Paradoxically tonight’s Republican debate may turn out to be a major turning point with few real=time viewers. It’s airing on the low-ratings Bloomberg channel, and it’s on opposite the MLB playoff game between the Texas Rangers and Detroit Tigers. So what happens in the room during the debate may matter less than how what happens is spun after the fact, and which clips get the most airplay in the week or two to come. With only a couple of months now before the first primaries and caucuses hit, there isn’t much recovery time available to anyone who stumbles or doesn’t achieve their goals.
Coming into tonight’s debate, three candidates remain viable — Mitt Romney, Herman Cain and Rick Perry. Romney comes in either as the front-runner or sharing the lead with Cain, as Perry has faded following previous weak debate performances. Here is how I see each candidate looking to capitalize on the debate.
Mitt Romney — Today’s endorsement by NJ Gov. Chris Christie helps him substantially; the revelation that his advisers also advised on the creation of ObamaCare, not so much. Romney has to get out of tonight’s debate unscathed, with his record as unexamined as possible. He has managed to do that in every debate prior, both because the only candidate who occupies the same political space as Romney is Huntsman, who has been about as electrifying as a damp sponge, and because the more conservative candidates have tended to attack each other rather than Romney. Romney’s poll ceiling seems to be in the high 20s to mid 30s; again, he benefits from the lack of challengers for the moderate vote. He needs to maintain his plausibility and draw the conservatives into battling each other rather than focusing on him.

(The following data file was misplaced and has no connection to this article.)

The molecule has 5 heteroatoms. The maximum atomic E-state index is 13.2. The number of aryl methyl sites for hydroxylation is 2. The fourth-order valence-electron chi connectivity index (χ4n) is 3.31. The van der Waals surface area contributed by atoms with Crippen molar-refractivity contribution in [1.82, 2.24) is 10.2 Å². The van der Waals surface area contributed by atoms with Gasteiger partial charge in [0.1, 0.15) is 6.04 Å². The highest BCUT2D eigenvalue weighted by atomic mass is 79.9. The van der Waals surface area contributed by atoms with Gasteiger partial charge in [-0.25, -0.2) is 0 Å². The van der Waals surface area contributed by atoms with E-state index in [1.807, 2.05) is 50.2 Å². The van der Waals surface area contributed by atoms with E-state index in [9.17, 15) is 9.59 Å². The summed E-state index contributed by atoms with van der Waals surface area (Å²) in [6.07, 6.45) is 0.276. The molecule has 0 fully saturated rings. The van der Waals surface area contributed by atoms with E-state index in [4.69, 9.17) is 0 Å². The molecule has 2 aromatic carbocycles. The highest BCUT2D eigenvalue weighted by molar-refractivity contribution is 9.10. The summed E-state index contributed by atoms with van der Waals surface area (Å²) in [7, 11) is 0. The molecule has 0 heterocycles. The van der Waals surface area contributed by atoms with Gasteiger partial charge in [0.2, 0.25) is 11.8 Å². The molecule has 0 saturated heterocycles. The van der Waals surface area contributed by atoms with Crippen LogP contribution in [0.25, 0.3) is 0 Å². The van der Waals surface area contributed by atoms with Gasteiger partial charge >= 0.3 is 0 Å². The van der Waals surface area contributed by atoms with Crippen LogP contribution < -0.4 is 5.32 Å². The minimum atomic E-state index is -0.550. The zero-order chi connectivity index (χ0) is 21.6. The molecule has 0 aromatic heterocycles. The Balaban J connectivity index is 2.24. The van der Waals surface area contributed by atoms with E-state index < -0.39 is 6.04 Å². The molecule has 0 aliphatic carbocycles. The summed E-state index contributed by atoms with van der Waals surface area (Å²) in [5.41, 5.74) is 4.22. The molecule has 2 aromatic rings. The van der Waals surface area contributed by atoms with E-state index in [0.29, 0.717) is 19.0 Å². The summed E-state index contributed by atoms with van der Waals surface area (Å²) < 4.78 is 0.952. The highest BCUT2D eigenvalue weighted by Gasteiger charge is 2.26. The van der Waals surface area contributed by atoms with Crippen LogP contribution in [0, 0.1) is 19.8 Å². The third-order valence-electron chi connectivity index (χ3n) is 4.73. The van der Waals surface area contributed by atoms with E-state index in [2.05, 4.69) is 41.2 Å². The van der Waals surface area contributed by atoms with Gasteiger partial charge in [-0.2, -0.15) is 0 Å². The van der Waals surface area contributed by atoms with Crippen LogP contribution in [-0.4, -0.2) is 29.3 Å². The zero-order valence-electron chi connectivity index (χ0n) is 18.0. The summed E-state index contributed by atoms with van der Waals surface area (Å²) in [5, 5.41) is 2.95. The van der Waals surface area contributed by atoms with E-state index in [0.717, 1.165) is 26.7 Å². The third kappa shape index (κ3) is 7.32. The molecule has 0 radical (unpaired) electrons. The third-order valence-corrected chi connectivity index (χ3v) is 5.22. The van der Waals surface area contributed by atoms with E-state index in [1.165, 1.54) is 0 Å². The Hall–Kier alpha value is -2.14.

Herman Cain — No one in American history has taken a path similar to Cain’s to the White House, from the corporate world to talk radio to the presidency, without ever having held elective office before. Cain could be the first. His challenge tonight is to avoid the gaffe while making the case that the party should nominate a conservative who, while lacking a public record, also lacks the inevitable baggage that goes along with having a public record. We always say we want an outsider; here’s our chance. Basically, Cain needs to become a plausible president tonight or relatively soon, and I don’t think he’s there yet. If he were, he would start chipping away at the core of Romney’s support and there’s no evidence yet that he is. He can change that tonight, by sticking to his economic message while strengthening his credibility on foreign policy and seeming more broadly knowledgeable than he has at times in the past.
Rick Perry — The Texas governor needs to project steadiness and readiness tonight. He needs to emphasize that he is stronger on the border than either of his competitors (which truth to tell and despite what Ann Coulter thinks, he is), that he has a real record of service to run on, and he needs to draw contrasts with Romney over the issue of leadership. It might be useful to highlight the records of three governors — himself, Mitt Romney’s and Scott Walker’s — to show that Romney looks electable on paper but is unreliable to Republicans in fact and deed. The fact that Romney left no legacy for the Massachusetts GOP while Perry helped strengthen Texas’ transition from Democrat to Republican and Walker has laid the groundwork for a solvent, purple to red Wisconsin says much about what a President Romney is likely to do. Perry needs to make this case, but with a charm that endears rather than puts off the viewer.
All of the candidates should remember who the audience here is — a Republican primary electorate predisposed to support them, and which is looking for a real leader who can take on and defeat Barack Obama next year.